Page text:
The roman necropolis was sanctified by the Arles' first bishop, saint Trophime, an entombment land for Christians in the 3rd century. In the 19th century, only avenues of the cypresses and a few empty sarcophagi remained of the site, which provided it with a gloomy reflective air. Paul Gauguin arrived in Arles in October 1888 after his friend Vincent Van Gogh sent him a work invitation. The two painters had been in contact for some months, documenting their efforts to create a non-naturalist landscape. Les alyscamps painting with its blazing brisk colours is most likely one of Gauguin's initial paintings in Arles. Paul eliminated historical mentions almost completely, leaving just the arched tower and a fraction of the edifice of the St Honorat chimeric basilica erected on the plot’s locale.

There are no sarcophagi in a display, just the grounds, woods, and inland waterway where three persons are strolling, two ladies in Arlesiennes’ dressing and a man. Paul, who did not exacting find Arlesiennes eye-catching, paradoxically named his canvas terrain. Through its put-together masses and marking, this work of art is a feature of Paul Gauguin's synthetism. The brushstrokes, facsimiled from Cezanne, permitted him to write out the design without replicating the actual globe. The vastly drenched shades are also a skewed and enhancing explanation of the landscape. This tranquil sight of Les alyscamps compares with the tormented existing compositions that Van Gogh painted of the place.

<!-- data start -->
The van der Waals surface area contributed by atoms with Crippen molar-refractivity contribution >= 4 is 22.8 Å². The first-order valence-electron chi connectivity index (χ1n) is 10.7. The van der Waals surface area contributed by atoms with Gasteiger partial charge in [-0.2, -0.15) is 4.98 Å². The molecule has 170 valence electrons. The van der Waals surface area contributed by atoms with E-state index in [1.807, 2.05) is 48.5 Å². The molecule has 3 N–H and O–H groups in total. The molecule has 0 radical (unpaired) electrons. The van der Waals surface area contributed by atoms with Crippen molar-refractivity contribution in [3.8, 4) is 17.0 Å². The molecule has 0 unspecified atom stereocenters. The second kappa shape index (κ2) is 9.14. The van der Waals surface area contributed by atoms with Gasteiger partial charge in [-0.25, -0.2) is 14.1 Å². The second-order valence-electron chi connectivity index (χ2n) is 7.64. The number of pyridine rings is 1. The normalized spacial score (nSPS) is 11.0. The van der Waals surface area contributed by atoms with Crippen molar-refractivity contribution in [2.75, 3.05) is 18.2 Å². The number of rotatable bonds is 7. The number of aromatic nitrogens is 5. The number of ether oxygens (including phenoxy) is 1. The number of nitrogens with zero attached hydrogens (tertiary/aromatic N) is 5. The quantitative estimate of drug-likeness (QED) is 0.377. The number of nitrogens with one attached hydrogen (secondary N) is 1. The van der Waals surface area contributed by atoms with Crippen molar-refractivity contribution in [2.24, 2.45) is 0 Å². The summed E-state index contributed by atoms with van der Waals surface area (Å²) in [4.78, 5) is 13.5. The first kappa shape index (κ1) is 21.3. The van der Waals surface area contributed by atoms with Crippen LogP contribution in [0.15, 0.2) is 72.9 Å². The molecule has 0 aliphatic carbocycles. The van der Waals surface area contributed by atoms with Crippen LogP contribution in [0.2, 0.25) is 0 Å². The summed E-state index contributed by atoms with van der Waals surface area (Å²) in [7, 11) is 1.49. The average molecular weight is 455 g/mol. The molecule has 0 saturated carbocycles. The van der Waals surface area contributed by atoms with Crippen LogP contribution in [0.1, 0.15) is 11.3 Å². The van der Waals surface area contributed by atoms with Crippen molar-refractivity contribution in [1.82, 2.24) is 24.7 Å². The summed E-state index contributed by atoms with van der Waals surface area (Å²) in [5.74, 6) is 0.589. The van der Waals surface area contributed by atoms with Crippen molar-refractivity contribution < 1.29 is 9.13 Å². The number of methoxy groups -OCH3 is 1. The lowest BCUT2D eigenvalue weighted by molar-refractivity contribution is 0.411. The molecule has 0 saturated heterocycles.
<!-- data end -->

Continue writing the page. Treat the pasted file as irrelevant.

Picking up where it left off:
Paul's outlooks on art were profoundly influenced by his legal custodian, Gustave Arosa, whose art compilation included Camille Corot's works, Jean Francois Millet, and Eugene Delacroix. With his attention irked, Paul Gauguin started painting with a fellow stockbroker, Emile Schuffenecker, and his aspiration to become an artist was established after seeing his first copier exposition in 1874. Paul Gauguin's influences are shown through his art procurements. He spent 17,000 francs on pieces by Monet, Manet, Sisley, Pissarro, Guillaumin and Renoir. Paul's artwork was also inherently influenced by the many tight artistic relationships he developed with fellow painters like Charles Laval. Paul Gauguin was firstly mentored by Pissarro, who gave individual attention to his work of art. Pissarro stressed the call for Paul to build up an artistic technique suitable to his nature.